and survive in their society. This is something that growing up in a Chinese family didnt teach me to
do, because I separated myself from my mother identity-wise early on. Thats why Chinese culture is
not something that I say that I personally identify with. Thats the second element that I will bring in
here: personality compatibility.

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WILSON SHIEH, A HK ARTIST, JUXTAPOSES TYPICALLY MASCULINE ELEMENTS WITH
NUDE FEMALES HERE. BESIDES THE FACT THAT WOMEN ARE SEXUALLY EVALUATED
BEFORE ALL, THESE ASIAN WOMEN ARE PAINTED IN THE TRADITIONAL GONG-BI STYLE
AND LOOK DEMURE AND IMPASSIVE: THINGS THAT CHINESE SOCIETY HIGHLY VALUES
IN GOOD WOMEN.

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LETS JUST SAY THAT THE CHINESE DO NOT VALUE THE EXPRESSION OF ONES
OPINION.
In her book The Global Citizen (http://www.amazon.com/Global-Citizen-Creating-InternationalCareer/dp/1580083528), Elizabeth Kreumpelmann calls this discovering your cultural profile.
Interestingly enough, your cultural profile is not necessarily determined by the culture that you come
from, even though we all are affected by ethnocentricity. She says, Many global citizens, by the very
nature of our interests in other cultures, deviate from the cultural norm of our societies to some
extent. Finding out where you stand, culturally speaking, will help you understand yourself better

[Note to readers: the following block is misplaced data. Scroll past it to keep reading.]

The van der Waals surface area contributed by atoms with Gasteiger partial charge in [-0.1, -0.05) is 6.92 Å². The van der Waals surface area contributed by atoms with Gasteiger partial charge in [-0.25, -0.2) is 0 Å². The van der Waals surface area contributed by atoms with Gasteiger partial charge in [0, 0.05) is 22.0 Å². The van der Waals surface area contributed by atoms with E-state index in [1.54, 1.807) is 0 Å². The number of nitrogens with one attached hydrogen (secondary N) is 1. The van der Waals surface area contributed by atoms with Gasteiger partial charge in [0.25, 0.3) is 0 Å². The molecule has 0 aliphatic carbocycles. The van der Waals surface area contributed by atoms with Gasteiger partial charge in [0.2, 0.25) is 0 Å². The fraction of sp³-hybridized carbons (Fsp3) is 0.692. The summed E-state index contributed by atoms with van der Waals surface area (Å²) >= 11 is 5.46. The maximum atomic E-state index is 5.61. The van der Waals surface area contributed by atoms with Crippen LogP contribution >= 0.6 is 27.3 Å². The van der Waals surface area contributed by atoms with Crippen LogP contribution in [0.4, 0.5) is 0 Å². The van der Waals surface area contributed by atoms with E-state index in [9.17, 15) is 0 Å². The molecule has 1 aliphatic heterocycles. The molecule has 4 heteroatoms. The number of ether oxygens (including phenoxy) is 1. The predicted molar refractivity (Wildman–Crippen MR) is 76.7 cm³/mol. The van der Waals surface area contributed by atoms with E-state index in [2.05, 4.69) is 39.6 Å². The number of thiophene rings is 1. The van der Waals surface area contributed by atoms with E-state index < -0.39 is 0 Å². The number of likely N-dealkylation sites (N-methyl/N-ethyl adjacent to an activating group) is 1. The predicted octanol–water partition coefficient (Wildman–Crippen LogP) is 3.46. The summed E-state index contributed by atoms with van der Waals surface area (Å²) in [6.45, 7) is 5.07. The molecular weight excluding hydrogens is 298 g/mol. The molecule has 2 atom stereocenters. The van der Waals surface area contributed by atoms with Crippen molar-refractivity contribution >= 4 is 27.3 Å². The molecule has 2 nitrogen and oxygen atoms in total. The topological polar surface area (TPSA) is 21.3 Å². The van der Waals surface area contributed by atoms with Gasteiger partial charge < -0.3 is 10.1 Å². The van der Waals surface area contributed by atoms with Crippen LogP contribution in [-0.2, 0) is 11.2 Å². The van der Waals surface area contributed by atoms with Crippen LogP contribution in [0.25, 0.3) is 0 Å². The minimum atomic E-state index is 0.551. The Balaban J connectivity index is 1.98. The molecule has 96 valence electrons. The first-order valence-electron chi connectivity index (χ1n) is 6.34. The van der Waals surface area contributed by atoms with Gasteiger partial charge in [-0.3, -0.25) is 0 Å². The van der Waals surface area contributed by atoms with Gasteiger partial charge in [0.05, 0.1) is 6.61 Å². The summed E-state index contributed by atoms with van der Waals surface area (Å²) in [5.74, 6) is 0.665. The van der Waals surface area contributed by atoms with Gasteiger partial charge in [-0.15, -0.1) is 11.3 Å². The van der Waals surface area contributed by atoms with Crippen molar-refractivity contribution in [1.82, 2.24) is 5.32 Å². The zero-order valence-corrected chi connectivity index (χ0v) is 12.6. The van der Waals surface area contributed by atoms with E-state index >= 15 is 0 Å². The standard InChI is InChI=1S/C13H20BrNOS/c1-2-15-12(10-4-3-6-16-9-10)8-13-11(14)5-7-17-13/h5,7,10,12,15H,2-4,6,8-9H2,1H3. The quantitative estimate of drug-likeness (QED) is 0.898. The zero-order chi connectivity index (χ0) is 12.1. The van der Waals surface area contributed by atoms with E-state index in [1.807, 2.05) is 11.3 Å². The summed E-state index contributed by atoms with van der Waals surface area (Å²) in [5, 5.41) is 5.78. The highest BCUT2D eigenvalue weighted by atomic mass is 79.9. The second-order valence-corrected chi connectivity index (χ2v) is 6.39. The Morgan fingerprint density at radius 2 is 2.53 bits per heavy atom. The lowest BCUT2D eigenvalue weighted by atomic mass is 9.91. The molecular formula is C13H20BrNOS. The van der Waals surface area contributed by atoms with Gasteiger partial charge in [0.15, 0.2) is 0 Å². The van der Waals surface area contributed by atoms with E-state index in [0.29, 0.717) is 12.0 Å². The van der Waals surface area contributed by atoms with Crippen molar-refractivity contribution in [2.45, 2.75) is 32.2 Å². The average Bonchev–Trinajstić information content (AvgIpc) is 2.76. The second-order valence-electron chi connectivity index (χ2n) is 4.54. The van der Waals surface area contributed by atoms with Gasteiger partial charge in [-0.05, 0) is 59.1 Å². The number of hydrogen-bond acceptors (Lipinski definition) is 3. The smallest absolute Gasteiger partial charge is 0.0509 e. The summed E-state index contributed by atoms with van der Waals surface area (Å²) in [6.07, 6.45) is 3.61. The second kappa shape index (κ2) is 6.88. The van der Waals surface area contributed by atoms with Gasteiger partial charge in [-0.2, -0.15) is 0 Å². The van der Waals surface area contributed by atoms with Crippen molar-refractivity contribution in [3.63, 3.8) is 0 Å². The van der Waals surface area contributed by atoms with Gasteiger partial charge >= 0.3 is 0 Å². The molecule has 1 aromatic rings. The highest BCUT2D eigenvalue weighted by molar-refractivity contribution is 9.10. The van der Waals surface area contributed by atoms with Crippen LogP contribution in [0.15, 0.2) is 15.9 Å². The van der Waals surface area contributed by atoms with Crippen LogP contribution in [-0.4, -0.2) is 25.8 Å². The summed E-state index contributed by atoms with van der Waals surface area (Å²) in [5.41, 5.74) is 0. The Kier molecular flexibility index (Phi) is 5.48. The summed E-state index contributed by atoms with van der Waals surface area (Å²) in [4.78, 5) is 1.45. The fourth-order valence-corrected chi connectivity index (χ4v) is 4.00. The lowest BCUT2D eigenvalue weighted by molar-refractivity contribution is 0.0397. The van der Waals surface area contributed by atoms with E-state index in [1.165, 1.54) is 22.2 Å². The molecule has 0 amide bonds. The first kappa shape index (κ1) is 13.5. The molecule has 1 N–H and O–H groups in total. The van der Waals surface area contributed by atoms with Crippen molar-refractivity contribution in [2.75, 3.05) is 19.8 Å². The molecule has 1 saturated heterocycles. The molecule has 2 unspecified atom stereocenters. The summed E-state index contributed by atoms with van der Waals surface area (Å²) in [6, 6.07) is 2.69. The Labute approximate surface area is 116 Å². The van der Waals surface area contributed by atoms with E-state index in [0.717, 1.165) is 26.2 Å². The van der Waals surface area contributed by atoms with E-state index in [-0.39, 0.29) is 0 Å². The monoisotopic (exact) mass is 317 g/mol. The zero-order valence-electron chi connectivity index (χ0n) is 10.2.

compared to the culture in which you choose to live, travel, and work. And it will give you an overview
of the similarities and differences of various other cultures (34).
A very useful model for finding out your personal cultural profile is the Lewis Model of Cultural
Classification. The Richard Lewis Communications Plc (www.crossculture.com) is a cross-cultural
training organization known for its 50 years of extensive research and training in cross cultural issues.
There are three cultural categories of the Lewis Model: linear-active, multi-active, and reactive.
HOW TO FIND YOUR CULTURAL CLASSIFICATION:
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1. Find your cultural profile by answering the fifteen question survey. Circle the description that best
describes you out of the three choices.
2. Transfer the totals for each column (linear active (L), multi active (M) and reactive (R)) to the LMR
box.
3. Plot your LMR score on the numbered lines in the triangular diagram.
4. After you fill in and circle your LMR score, connect the dots as shown to form a triangle. Place a dot